Take the 2-minute tour ×
Stack Overflow is a question and answer site for professional and enthusiast programmers. It's 100% free, no registration required.

We have an array and it is unsorted. We know the range is [0,n].

We want to remove duplicates but we cannot use extra arrays and it must run in linear time.

Any ideas? Just to clarify, this is not for homework!

share|improve this question
3  
language?....... –  Srinivas Reddy Thatiparthy Mar 24 '11 at 4:44
    
I'm not entirely sure you can do this to be honest. I mean there is counting sort, but that requires additional space. –  zellio Mar 24 '11 at 4:46
    
I'm with Mimisbrunnr -- I'm not sure this can be done. Googling suggests that using a hashmap (which probably isn't allowed, here) is the fastest, easiest way to do it; If there were a clever, linear-time algorithm that didn't require extra memory it would be easy to find. –  Haldean Brown Mar 24 '11 at 4:53
1  
Yes, it is an array of ints. You can reorder the array as long as you finish with O(n) running time. –  Geoff C. Mar 24 '11 at 4:55
1  
We know that all integers in the array are between 0 and n. –  Geoff C. Mar 24 '11 at 5:03

6 Answers 6

up vote 7 down vote accepted

If the integers are limited 0 to n, you can move through the array, placing numbers by their indices. Every time you replace a number, take the value that used to be there and move it to where it should be. For instance, let's say we have an array of size 8:

-----------------
|3|6|3|4|5|1|7|7|
-----------------
 S

Where S is our starting point, and we'll use C to keep track of our "current" index below. We start with index 0, and move 3 to the 3 index spot, where 4 is. Save 4 in a temp var.

-----------------
|X|6|3|3|5|1|7|7|   Saved 4 
-----------------  
 S     C

We then put 4 in the index 4, saving what used to be there, 5.

-----------------
|X|6|3|3|4|1|7|7|   Saved 5
-----------------
 S       C

Keep going

-----------------
|X|6|3|3|4|5|7|7|   Saved 1
-----------------
 S         C

-----------------
|X|1|3|3|4|5|7|7|   Saved 6
-----------------
 S C

-----------------
|X|1|3|3|4|5|6|7|   Saved 7    
-----------------
 S           C 

When we try to replace 7, we see a conflict, so we simply don't place it. We then continue from the starting index S, increment it by 1:

-----------------
|X|1|3|3|4|5|6|7| 
-----------------  
   S           

1 is fine here, 3 needs to move

-----------------
|X|1|X|3|4|5|6|7|
-----------------
     S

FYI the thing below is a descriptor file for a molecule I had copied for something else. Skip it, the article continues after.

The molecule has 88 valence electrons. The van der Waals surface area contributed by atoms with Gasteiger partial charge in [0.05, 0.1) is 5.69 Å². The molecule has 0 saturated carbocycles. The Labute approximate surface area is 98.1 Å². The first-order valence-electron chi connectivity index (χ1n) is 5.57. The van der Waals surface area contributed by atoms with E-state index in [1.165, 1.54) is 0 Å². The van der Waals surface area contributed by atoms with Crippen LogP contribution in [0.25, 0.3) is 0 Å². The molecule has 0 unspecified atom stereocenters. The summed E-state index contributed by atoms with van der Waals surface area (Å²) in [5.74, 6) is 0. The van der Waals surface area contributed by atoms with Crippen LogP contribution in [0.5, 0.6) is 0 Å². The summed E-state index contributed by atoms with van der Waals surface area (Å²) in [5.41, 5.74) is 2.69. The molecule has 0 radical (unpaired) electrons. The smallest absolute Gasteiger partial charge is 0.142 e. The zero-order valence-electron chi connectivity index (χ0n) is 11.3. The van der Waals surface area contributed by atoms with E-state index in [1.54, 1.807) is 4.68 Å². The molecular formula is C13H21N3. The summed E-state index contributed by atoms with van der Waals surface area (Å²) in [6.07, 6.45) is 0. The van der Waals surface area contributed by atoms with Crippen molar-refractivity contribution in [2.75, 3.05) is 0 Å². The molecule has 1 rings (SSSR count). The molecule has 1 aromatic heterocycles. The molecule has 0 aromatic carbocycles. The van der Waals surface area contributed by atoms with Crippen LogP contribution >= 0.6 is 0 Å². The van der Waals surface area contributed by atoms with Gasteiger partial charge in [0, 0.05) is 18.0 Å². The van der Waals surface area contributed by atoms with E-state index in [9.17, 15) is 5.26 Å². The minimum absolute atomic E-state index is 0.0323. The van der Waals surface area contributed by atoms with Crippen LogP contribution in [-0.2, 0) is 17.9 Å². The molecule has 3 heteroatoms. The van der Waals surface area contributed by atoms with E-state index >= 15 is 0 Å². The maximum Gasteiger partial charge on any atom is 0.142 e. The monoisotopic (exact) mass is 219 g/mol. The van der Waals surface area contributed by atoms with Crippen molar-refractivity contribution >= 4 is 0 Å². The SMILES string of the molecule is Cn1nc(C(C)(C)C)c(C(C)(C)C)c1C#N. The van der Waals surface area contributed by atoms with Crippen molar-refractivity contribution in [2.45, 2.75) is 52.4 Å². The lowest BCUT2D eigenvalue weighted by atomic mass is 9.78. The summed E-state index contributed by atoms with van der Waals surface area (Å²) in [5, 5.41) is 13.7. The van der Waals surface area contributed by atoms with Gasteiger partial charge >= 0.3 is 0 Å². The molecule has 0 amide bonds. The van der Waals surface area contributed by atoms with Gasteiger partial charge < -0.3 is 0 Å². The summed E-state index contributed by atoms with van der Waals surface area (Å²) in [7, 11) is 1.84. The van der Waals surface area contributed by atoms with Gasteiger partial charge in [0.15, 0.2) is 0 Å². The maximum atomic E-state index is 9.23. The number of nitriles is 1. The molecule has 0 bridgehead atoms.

But 3 is a duplicate, so we throw it away and keep iterating through the rest of the array.

So basically, we move each entry at most 1 time, and iterate through the entire array. That's O(2n) = O(n)

share|improve this answer
1  
This requires additional space in some cases. What if you have { 0, 1, 20 } as your array? then you need an array of size 20. –  zellio Mar 24 '11 at 5:28
    
You probably also need to do compression of the array at the end by removing items that are marked with X above (i.e. -1 could be used to mark missing items). To remove items just go through all elements once and copy to last free space O(n) again. –  Alexei Levenkov Mar 24 '11 at 5:31
1  
@Mimisbrunnr Integers are limited from 0..n, where n is the size of the array –  Jeff Mar 24 '11 at 5:32
    
hrmm, I suppose so, my bad. –  zellio Mar 24 '11 at 5:35
1  
Or did I misread? I agree this won't work if n > the size of the array. –  Jeff Mar 24 '11 at 5:38

Jeff @Jeff

if there are neighbor exchanged number series, I think the algorithm will be failed

| 1 | 0 | 3 | 2 | 5 | 4 | 

how about this one?

BR Bill

share|improve this answer

Assume int a[n] is an array of integers in the range [0,n-1]. Note that this differs slightly from the stated problem, but I make this assumption to make clear how the algorithm works. The algorithm can be patched up to work for integers in the range [0,n].

for (int i=0; i<n; i++)
{
    if (a[i] != i)
    {
         j = a[i];
         k = a[j];
         a[j] = j;  // Swap a[j] and a[i]
         a[i] = k;
     }
 }

 for (int i=0; i<n; i++)
 {
     if (a[i] == i)
     {
        printf("%d\n", i);
     }
 }
share|improve this answer
    
+1 for codifying it :) –  Jeff Mar 24 '11 at 5:48
    
in the second if it's an assignment operator instead of comparison –  Eugene Gordin May 22 '13 at 22:08

Walk through the array assign array[array[i]] = -array[array[i]]; if not negative; if its already negative then its duplicate, this will work since all values are within 0 and n.

share|improve this answer
    void printRepeating(int arr[], int size)
{
  int i;
  printf("The repeating elements are: \n");
  for(i = 0; i < size; i++)
  {
    if(arr[abs(arr[i])] >= 0)
      arr[abs(arr[i])] = -arr[abs(arr[i])];
    else
      printf(" %d ", abs(arr[i]));
  }
}
share|improve this answer

Can you sort? Sort with Radix Sort - http://en.wikipedia.org/wiki/Radix_sort with complexity O(arraySize) for given case and then remove duplicates from sorted array O(arraySize).

share|improve this answer

Your Answer

 
discard

By posting your answer, you agree to the privacy policy and terms of service.

Not the answer you're looking for? Browse other questions tagged or ask your own question.